During the academic year, College-owned apartments brim with energy, as students study and socialize.
Yet when the units empty out for winter break, a different kind of energy is felt. Students rarely remember to adjust the thermostat, a wasteful oversight.
Thanks to an idea by Samantha Muratori '14, students living in the College Park neighborhood soon will be able to control the thermostats from their smartphones and other Internet connections.
Muratori's idea to install wireless thermostats in the 60-plus apartments along Seward and Roger Hull Place is the first student project to be funded by the new Green Fee.
Beginning this academic year, $5 from every Student Activities fee collected is set aside in a "green fund" for projects that reduce the College's carbon footprint. Students are invited to submit proposals, and a committee of students, a faculty member and a representative from Facilities reviews the projects for one that can be supported by the $25,000 in the green fund.
Ten students submitted proposals, according to Meghan Haley-Quigley ’11, Union's sustainability coordinator. Other projects included a campus bike share program, a vegan bar for Upper Class Dining and the installation of a heat exchanger in Minerva house showers. But the committee deemed Muratori's proposal the best.
The political science major originally got the idea for reducing Union's energy consumption during a first-year group environmental science final. Her initial project relied on a keycard system used in many European hotels that allows guests to control temperatures in their rooms. But a number of issues made that unworkable here.
Muratori dusted off her project two years later when the green fund took effect, though with a major switch: wireless thermostats. Steve Hassett, supervisor of technical controls and HVAC, was familiar with a Toronto company, Ecobee, which specializes in the technology, and suggested it to Muratori.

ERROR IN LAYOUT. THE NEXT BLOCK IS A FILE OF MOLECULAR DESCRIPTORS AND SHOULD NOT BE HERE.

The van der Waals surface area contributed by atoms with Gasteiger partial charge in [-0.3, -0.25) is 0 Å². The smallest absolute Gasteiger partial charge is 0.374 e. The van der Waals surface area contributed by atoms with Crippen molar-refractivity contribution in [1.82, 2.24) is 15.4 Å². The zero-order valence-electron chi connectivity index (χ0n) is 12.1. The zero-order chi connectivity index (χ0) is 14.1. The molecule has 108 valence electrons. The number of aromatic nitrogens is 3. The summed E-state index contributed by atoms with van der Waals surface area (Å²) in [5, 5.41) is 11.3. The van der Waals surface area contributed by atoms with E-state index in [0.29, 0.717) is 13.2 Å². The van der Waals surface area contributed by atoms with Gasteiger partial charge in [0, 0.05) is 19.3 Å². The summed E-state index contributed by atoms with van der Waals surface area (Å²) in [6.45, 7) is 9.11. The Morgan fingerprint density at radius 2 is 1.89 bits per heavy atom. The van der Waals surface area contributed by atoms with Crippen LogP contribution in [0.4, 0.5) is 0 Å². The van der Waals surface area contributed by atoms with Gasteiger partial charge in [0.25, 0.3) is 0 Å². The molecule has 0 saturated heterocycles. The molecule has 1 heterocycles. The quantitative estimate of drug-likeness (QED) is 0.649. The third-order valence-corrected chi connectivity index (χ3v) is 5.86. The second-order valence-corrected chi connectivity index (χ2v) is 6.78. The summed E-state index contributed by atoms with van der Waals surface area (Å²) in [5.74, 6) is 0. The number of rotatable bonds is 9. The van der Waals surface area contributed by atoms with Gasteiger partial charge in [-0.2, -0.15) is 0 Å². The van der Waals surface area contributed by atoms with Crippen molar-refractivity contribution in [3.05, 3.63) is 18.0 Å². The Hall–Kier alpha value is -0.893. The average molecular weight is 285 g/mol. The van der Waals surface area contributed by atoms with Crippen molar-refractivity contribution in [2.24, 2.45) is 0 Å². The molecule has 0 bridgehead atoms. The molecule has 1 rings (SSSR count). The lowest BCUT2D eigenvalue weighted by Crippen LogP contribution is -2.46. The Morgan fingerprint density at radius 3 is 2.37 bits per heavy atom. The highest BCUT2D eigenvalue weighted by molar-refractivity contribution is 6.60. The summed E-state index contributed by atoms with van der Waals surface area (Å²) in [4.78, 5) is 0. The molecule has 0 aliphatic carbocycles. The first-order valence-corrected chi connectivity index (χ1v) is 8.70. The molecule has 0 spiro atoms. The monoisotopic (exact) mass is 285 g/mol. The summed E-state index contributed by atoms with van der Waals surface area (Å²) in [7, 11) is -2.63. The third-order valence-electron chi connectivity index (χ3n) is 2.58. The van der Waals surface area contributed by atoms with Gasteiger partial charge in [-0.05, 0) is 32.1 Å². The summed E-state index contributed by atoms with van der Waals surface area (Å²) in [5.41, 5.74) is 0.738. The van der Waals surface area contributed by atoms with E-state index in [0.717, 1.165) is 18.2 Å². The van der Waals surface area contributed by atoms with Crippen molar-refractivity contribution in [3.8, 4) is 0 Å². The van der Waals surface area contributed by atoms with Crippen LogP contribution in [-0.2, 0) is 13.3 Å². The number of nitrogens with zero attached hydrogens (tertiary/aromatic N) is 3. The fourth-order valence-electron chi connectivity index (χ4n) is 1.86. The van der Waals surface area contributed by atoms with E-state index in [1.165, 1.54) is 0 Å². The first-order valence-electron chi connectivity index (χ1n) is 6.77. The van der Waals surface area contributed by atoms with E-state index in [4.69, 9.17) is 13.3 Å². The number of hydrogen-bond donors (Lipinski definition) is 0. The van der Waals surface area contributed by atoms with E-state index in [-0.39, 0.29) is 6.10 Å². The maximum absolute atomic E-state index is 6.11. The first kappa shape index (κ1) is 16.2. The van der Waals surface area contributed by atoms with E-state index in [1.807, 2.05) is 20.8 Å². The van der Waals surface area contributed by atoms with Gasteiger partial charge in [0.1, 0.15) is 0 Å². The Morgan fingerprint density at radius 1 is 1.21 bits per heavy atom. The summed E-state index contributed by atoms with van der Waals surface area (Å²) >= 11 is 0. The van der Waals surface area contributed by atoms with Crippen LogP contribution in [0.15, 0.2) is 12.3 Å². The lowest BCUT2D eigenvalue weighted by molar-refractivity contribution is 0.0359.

Using an app, students will have simple control over the heating in their living spaces. Users will also be able to check energy savings data on the thermostats' full-color touch screens.
"It will be so easy," Muratori said. "Students can go on the app to turn the heat up, and they can go on the app to turn the heat down"
The thermostats will be interconnected, giving Facilities the ability to regulate temperatures when the students are gone during the six-week winter break. The thermostats will also have a smaller range of temperatures, saving even more energy. Instead of going from 50 to 90 degrees, temperatures may be limited to between 62 and 72.
"Facilities would go into some of these places over the break and the thermostat was turned way up, wasting heat," Muratori said. "These new thermostats will prevent that."
Muratori and others estimate the thermostats will cut energy consumption by a third in the first year, resulting in significant savings.
The first thermostat will be installed in 207 Seward Place over spring break. After a few weeks of monitoring and collecting student feedback, if all goes well, other units in the neighborhood will have thermostats by the beginning of summer.
"I'm hoping this will be an eye opener for students," said Muratori. "I've already had some come up to me with different ideas for sustainability. It's good for students to be aware they really can make a difference on campus."